As New Zealand’s health system faces a GP shortage and the increasing burden of chronic disease, answers are needed to cope with future demands on the health system.
Melon Health founder and chief executive Siobhan Bulfin believes that one answer is by helping more people to self-manage their care.
Self-management goes online
Over the past five years, Melon Health has developed a range of digital ‘chronic disease management programmes’.
These incorporate a range of online tools, such as one-on-one coaching, a secure social network, health tracking, self-management modules and tools to help patients manage their physical and emotional wellbeing.
Ms Bulfin says everything the company does is centred around the consumer.
“Our products are the result of five years of user-driven design based on consumer feedback. We see that as the right way we should be developing anything,” she says.
The company talks to users, notes what they are doing on the platform and asks how it can be improved.
“You need constant interaction with the users and to offer them multiple ways to give feedback and engage with you,” Bulfin says
The courage to change
While demand from users and feedback has been encouraging, getting the programmes integrated with primary care has not been an easy journey.
Bulfin says the current barriers to adoption of innovative digital health solutions are similar to those she encountered five years ago.
Lack of funding and resistance to change from healthcare organisations is a significant issue. In some cases, change is just too hard to contemplate and providers have many competing priorities.
“To get around that you need to be providing a solution to a real problem and have a champion at the executive level who sees value in it, then you can introduce it to other levels of the organisation,” she explains.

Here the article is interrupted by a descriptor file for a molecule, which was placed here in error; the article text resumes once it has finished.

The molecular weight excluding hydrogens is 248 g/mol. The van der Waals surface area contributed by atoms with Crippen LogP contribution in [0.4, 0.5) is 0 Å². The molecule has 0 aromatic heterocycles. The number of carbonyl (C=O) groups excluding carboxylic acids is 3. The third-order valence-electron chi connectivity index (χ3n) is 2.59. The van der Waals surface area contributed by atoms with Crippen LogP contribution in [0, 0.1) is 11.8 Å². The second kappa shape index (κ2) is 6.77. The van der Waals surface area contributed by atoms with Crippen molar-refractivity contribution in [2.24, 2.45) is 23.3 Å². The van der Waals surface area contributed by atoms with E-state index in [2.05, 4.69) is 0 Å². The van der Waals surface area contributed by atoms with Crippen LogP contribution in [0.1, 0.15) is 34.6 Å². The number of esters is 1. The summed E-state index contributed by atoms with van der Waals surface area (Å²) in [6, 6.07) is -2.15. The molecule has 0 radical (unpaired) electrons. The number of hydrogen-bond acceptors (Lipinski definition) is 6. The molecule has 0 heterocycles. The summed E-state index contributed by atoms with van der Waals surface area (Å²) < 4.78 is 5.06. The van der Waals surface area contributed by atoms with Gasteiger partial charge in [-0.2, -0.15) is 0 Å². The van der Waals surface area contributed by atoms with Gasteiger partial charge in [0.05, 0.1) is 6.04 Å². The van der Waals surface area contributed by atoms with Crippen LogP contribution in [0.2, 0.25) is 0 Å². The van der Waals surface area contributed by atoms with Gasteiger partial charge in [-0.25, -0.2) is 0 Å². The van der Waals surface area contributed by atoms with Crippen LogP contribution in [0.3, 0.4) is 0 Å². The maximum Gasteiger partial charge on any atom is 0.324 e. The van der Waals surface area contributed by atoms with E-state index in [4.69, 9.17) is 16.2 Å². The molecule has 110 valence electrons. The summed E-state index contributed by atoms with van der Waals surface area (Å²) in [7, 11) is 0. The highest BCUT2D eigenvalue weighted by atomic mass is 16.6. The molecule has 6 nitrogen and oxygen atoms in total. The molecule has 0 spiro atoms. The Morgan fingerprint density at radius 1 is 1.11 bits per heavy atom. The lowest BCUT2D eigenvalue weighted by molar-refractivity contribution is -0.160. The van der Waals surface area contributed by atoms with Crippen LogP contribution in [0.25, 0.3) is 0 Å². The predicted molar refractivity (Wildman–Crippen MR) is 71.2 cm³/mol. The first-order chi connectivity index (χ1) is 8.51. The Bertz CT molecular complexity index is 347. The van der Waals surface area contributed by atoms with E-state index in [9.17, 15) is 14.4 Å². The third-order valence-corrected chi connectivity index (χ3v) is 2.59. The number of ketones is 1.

She says it’s important to put yourself in the customers shoes and then ask: “is the pain of change worse than the pain of doing the same?”
Ms Bulfin adds that it is helpful that there is now a lot more evidence and research supporting the efficacy of digital health tools when it comes to self-management whether it be managing physical or mental health issues.
“People are more receptive because there’s more awareness of digital health tools and medical professionals are seeing the potential to extend their care beyond the physical setting and reduce the demands on their time.”
Funding models of care
Ms Bulfin says there can be some tension with the introduction of digital self-management tools because New Zealand primary care is predominantly a fee-for-service model.
“While healthcare providers genuinely want to help their patients, they are businesses and their revenue comes from patients coming through their door. A shift towards more value based care with some of the funding outcomes based, would incentivise providers to focus more on self-management,” she says.
Ms Bulfin suggests there is an opportunity for technology companies and health care providers to work together on exploring new innovations.